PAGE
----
Fibre tracking was performed on the colour-coded map using the two-ROI method employing DTIstudio software.12,17–19 We drew the CST for evaluation of the motor tract and the PTR for evaluation of the sensory tract. To illustrate the CST, the first ROI was drawn in the posterior limb of the internal capsule and the second ROI was defined as the precentral gyrus, using an ‘AND’ operation. The most ventral axial slice that can clearly identify the cleavage of the central sulcus in the tracking result was selected and the bundle in the primary motor cortex was defined. As long as only the trajectories to the primary motor cortex are defined, the size of the second ROI can be arbitrary. The trajectories outside the two ROIs may cross the midline via the pontine crossing fibres and re-enter the contralateral hemisphere, which interferes with subsequent quantification procedures. These tracts should be removed by using the ‘NOT’ operation across the entire midsagittal slice. To illustrate the PTR, the first ROI was the retrolenticular part of the internal capsule and the second ROI was the thalamus (Fig. 1). It can be identified as a pair of green fibre bundles lateral to the corpus callosum. For the PTR reconstruction, fibres that were apparently unrelated to the tracts of interest, such as the corpus callosum and the anterior limb of the internal capsule, were rejected by using a ‘NOT’ operation.12 We confirmed the position of ROIs using both coronal and sagittal slices, as well as T2-weighted and T1-weighted imaging. The threshold chosen for fractional anisotropy was 0.15 and the angle threshold 60 degrees. These thresholds are lower than those used in adults because the fractional anisotropy of the white matter is lower in the paediatric brain than in the mature adult brain.12,14,15 To maintain consistency of the ROI placement, fibre tracking was performed by a single operator (SY), who was blinded to the children’s identity.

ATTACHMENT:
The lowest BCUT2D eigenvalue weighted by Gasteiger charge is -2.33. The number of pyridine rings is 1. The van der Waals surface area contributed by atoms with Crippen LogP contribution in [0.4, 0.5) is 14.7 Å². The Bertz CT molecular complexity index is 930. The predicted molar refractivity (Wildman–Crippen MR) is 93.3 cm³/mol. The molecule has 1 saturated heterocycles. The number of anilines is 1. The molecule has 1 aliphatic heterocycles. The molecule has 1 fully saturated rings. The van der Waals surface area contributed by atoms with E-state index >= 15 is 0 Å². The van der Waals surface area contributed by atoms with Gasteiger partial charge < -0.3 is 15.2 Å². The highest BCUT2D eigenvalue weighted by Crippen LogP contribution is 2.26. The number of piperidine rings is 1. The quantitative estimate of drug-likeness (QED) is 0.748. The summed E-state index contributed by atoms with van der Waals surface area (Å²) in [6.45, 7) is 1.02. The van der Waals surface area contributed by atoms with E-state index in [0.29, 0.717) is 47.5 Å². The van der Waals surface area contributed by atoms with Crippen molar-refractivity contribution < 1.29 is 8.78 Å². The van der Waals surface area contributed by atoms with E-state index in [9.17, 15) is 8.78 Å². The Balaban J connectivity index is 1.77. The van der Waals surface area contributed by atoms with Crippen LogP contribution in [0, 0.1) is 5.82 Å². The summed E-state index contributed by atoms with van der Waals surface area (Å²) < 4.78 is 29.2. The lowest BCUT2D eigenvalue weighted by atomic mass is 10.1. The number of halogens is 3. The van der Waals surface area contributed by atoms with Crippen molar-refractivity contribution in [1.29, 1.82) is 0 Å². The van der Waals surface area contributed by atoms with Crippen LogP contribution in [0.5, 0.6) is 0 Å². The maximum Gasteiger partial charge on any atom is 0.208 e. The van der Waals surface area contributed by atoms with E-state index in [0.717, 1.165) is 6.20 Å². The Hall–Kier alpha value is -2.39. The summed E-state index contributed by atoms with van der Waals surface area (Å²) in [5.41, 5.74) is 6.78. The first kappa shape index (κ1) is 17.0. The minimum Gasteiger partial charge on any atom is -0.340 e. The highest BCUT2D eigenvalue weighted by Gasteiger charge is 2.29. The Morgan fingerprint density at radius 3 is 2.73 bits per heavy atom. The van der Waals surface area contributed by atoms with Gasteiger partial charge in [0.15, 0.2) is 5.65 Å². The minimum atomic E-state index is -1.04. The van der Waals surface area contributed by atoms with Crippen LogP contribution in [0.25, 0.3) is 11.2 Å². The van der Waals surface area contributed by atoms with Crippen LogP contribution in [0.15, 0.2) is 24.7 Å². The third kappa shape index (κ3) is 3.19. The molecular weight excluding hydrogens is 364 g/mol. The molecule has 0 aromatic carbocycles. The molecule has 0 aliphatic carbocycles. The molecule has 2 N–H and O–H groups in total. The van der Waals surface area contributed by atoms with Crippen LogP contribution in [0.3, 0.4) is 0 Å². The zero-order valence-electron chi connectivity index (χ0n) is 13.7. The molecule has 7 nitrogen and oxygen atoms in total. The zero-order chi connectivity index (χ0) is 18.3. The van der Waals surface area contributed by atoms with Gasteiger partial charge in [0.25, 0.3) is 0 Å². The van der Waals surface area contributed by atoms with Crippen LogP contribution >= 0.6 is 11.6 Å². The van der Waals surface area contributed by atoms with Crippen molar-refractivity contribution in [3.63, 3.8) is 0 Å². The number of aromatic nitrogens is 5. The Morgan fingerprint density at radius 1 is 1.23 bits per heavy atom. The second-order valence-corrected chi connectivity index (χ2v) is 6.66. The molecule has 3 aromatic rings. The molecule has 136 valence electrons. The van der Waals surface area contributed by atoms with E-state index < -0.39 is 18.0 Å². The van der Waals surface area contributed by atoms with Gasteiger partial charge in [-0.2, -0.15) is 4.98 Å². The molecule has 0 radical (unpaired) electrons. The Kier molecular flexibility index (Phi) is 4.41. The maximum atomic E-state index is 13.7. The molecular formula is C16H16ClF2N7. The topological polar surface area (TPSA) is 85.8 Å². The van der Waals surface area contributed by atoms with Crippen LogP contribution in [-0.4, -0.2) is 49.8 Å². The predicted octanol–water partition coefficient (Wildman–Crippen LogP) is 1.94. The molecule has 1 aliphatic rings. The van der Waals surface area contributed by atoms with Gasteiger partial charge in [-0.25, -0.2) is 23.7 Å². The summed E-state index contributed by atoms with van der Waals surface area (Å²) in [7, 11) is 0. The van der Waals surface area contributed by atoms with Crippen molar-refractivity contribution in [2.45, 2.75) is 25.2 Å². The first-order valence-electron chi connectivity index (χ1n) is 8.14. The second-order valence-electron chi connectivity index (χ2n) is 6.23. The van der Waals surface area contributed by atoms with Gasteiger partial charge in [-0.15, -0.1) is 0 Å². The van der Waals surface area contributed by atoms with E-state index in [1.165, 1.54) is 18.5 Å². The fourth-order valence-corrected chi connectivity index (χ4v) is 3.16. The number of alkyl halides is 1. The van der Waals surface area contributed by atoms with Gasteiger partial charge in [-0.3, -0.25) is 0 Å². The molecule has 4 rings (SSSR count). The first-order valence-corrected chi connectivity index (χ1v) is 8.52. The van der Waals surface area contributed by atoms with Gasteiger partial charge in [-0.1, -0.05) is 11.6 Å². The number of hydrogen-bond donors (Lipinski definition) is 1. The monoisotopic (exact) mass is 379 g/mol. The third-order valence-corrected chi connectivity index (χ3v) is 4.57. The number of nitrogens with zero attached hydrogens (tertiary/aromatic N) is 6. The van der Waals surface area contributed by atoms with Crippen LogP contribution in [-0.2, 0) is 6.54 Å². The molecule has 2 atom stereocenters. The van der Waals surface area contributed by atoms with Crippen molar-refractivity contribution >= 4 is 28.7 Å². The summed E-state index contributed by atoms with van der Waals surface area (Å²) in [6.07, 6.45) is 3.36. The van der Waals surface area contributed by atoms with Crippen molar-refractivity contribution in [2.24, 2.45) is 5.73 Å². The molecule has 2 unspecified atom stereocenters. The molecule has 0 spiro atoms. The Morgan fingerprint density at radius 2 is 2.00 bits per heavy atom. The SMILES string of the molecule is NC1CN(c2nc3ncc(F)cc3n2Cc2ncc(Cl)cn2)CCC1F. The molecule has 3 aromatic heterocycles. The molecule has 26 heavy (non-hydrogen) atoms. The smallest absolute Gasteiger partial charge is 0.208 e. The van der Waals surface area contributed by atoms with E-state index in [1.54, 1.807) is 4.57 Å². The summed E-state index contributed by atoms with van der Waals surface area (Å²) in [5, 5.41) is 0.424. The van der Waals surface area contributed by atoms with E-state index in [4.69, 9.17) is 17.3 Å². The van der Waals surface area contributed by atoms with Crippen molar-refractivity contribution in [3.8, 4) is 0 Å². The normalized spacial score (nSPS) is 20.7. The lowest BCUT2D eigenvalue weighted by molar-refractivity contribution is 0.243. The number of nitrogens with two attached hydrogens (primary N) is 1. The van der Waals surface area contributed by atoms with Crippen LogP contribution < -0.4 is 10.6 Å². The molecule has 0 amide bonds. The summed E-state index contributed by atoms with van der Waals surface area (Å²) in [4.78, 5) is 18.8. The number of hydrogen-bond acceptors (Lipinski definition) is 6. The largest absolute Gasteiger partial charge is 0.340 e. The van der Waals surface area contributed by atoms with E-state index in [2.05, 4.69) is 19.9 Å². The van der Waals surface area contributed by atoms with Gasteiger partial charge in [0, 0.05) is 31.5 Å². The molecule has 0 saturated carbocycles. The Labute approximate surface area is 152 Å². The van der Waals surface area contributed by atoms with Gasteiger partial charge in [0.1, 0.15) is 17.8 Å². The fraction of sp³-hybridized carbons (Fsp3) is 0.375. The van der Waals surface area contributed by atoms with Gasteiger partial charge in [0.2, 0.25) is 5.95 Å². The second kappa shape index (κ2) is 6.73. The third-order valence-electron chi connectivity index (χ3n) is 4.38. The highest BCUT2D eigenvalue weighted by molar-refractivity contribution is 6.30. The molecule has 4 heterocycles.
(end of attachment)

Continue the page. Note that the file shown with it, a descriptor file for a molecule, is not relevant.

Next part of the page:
Figure 1.

 Schematic representation of drawing of tractography of the corticospinal tract (CST) and posterior thalamic radiation (PTR) using the colour-coded map. Left panel: To illustrate CST, we drew one region of interest on the posterior limb of the internal capsule (the blue fibres lateral to the thalamus at the level of globus pallidus), and the second region of interest defined the precentral gyrus at the level of high centrum semiovale. An ‘AND’ operation selected the fibres passing through both regions of interest. Right panel: To illustrate PTR, the first region of interest was drawn in the retrolenticular part of the internal capsule in the coronal plane at the level of the posterior cingulum and in the axial plane (the green fibre bundles lateral to the corpus callosum), and the second region of interest defined the thalamus.

Tracts and fractional anisotropy measurements